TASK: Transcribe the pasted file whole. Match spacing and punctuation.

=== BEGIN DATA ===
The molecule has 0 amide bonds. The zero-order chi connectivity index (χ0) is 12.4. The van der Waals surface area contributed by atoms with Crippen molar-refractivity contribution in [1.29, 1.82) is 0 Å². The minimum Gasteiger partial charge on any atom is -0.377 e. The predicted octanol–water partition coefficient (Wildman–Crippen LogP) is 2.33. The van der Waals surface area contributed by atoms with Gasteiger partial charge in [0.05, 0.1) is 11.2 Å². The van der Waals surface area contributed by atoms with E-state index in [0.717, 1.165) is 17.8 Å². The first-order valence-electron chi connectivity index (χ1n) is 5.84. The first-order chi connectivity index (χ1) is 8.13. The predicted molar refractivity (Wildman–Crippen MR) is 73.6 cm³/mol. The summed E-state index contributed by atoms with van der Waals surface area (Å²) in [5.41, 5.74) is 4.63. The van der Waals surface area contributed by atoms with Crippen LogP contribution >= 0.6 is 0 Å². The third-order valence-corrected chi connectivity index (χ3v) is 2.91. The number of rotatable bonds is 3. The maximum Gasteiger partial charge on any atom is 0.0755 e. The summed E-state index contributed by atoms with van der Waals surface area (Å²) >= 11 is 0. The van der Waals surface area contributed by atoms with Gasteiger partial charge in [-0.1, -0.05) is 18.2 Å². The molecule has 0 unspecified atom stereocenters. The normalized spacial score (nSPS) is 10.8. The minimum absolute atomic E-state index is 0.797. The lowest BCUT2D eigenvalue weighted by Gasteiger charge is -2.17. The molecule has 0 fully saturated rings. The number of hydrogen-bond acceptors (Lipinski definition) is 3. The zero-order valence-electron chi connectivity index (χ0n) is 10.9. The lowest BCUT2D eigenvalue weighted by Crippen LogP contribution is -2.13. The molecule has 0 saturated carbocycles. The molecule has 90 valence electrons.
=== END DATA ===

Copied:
The molecule has 0 amide bonds. The zero-order chi connectivity index (χ0) is 12.4. The van der Waals surface area contributed by atoms with Crippen molar-refractivity contribution in [1.29, 1.82) is 0 Å². The minimum Gasteiger partial charge on any atom is -0.377 e. The predicted octanol–water partition coefficient (Wildman–Crippen LogP) is 2.33. The van der Waals surface area contributed by atoms with Gasteiger partial charge in [0.05, 0.1) is 11.2 Å². The van der Waals surface area contributed by atoms with E-state index in [0.717, 1.165) is 17.8 Å². The first-order valence-electron chi connectivity index (χ1n) is 5.84. The first-order chi connectivity index (χ1) is 8.13. The predicted molar refractivity (Wildman–Crippen MR) is 73.6 cm³/mol. The summed E-state index contributed by atoms with van der Waals surface area (Å²) in [5.41, 5.74) is 4.63. The van der Waals surface area contributed by atoms with Crippen LogP contribution >= 0.6 is 0 Å². The third-order valence-corrected chi connectivity index (χ3v) is 2.91. The number of rotatable bonds is 3. The maximum Gasteiger partial charge on any atom is 0.0755 e. The summed E-state index contributed by atoms with van der Waals surface area (Å²) >= 11 is 0. The van der Waals surface area contributed by atoms with Gasteiger partial charge in [-0.1, -0.05) is 18.2 Å². The molecule has 0 unspecified atom stereocenters. The normalized spacial score (nSPS) is 10.8. The minimum absolute atomic E-state index is 0.797. The lowest BCUT2D eigenvalue weighted by Gasteiger charge is -2.17. The molecule has 0 fully saturated rings. The number of hydrogen-bond acceptors (Lipinski definition) is 3. The zero-order valence-electron chi connectivity index (χ0n) is 10.9. The lowest BCUT2D eigenvalue weighted by Crippen LogP contribution is -2.13. The molecule has 0 saturated carbocycles. The molecule has 90 valence electrons.